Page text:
The American Health Care Act (AHCA) just won’t die. It’s back, and it’s even more dreadful. An amendment attached to the bill – the so-called MacArthur amendment (named after Republican Representative Tom MacArthur of New Jersey) – has seemingly succeeded in bringing the Freedom Caucus, who helped scuttle the earlier version of the bill, along. The MacArthur amendment would allow states to opt out of a number of the Affordable Care Act’s (ACA, or Obamacare) insurance regulations, most significantly the ACA’s requirement that insurance companies set prices based on the community rather than individuals. In states that opted out of the regulations, insurance companies would be allowed to charge individuals with pre-existing conditions significantly more than healthy patients.
There are really obvious political problems here. Obamacare’s protections of individuals with pre-existing conditions are among the most popular portions of the law. Gutting those protections would affect mainly people in Red states (states with Democratic governors would be unlikely to apply for the waiver), and would hit people in easily detectable ways. In its original form, the AHCA was hideously unpopular. Trying to fix the bill by going after parts of Obamacare people actually like seems, well, really dumb.
The MacArthur amendment, though, is a logical extension of conservative thought on healthcare. Most American conservatives argue that healthcare is a commodity, rather than a right. Shortly before the inauguration, Ben Shapiro argued as much in a piece published in the National Review. Here’s the thrust of the argument:
The [liberal] idea here seems to be that unless you declare medical care a right rather than a commodity, you are soulless — that as Marx might put it, necessity, rather than autonomy, creates rights. This is foolhardy, both morally and practically.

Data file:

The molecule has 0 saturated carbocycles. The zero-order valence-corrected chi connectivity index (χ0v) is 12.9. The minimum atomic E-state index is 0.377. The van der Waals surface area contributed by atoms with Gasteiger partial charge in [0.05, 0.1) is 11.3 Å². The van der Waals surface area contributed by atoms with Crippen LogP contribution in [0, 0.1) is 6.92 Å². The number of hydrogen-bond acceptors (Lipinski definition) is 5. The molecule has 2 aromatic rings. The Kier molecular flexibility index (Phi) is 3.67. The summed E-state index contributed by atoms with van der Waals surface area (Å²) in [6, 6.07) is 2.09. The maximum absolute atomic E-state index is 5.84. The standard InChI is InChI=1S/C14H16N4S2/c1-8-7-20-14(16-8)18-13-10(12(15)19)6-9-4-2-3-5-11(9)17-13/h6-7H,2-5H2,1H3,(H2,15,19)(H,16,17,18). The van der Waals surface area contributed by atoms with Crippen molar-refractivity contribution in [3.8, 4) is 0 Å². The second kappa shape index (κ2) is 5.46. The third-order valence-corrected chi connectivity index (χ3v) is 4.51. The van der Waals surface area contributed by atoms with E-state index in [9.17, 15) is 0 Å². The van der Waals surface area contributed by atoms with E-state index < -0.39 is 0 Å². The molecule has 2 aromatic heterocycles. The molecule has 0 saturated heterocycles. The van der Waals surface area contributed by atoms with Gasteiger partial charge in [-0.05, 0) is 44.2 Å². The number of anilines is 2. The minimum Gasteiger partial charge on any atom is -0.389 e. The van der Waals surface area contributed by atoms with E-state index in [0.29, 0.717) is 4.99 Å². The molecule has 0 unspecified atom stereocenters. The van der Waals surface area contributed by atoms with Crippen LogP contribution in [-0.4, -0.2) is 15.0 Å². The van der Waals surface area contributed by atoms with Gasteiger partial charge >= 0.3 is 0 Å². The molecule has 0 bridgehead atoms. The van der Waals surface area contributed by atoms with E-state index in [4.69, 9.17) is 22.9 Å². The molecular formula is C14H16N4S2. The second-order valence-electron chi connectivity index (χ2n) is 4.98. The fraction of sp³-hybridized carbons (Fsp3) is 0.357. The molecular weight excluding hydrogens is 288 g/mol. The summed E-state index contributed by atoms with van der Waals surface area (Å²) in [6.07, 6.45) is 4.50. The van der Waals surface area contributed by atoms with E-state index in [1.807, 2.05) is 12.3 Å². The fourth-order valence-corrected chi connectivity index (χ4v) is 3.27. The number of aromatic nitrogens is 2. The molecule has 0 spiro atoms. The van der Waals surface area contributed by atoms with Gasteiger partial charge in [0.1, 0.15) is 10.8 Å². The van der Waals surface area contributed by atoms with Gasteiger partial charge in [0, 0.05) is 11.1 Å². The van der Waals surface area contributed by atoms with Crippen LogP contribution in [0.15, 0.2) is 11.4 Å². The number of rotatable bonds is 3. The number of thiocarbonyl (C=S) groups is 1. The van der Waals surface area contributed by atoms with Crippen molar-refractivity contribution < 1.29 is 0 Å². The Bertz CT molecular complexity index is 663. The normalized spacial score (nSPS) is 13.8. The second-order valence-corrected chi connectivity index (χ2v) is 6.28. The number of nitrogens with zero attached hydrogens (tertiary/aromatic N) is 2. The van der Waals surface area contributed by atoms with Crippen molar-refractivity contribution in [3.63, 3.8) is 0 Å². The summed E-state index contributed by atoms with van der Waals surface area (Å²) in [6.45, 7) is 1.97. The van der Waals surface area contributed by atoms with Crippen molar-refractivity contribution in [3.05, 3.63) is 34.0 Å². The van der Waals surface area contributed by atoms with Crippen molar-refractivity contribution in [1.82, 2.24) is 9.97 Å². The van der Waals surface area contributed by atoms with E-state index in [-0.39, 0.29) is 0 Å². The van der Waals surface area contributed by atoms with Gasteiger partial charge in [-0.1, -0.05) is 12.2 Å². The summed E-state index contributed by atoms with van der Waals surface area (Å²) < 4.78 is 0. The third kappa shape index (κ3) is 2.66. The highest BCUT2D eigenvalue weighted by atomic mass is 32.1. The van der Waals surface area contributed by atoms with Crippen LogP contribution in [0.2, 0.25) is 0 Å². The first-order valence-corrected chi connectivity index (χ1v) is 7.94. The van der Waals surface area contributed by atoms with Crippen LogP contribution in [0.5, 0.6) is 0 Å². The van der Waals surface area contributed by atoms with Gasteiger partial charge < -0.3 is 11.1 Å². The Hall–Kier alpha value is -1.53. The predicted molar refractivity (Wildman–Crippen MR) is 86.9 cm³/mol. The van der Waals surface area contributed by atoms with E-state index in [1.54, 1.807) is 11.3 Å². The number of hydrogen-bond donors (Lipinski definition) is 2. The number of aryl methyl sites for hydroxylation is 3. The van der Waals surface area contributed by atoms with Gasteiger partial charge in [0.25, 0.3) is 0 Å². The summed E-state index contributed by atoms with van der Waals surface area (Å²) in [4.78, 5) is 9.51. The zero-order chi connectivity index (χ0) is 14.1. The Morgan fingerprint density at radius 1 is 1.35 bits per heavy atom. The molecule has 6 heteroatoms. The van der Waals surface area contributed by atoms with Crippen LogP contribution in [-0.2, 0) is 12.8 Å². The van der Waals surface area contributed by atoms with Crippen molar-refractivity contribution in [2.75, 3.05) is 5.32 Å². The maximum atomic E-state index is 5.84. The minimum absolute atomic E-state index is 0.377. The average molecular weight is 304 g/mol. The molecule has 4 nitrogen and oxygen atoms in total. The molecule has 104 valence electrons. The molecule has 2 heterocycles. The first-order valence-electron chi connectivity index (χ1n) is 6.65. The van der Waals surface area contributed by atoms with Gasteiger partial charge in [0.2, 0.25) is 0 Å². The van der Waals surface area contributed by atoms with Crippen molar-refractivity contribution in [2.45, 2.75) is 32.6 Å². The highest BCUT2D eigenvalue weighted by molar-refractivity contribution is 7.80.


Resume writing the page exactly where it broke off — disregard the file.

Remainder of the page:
Morally, you have no right to demand medical care of me. I may recognize your necessity and offer charity; my friends and I may choose to band together and fund your medical care. But your necessity does not change the basic math: Medical care is a service and a good provided by a third party. No matter how much I need bread, I do not have a right to steal your wallet or hold up the local bakery to obtain it. Theft may end up being my least immoral choice under the circumstances, but that does not make it a moral choice, or suggest that I have not violated your rights in pursuing my own needs.
But the left believes that declaring necessities rights somehow overcomes the individual rights of others. If you are sick, you now have the right to demand that my wife, who is a doctor, care for you. Is there any limit to this right? Do you have the right to demand that the medical system provide life-saving care forever, to the tune of millions of dollars of other people’s taxpayer dollars or services? How, exactly, can there be such a right without the government’s rationing care, using compulsion to force individuals to provide it, and confiscating mass sums of wealth to pay for it?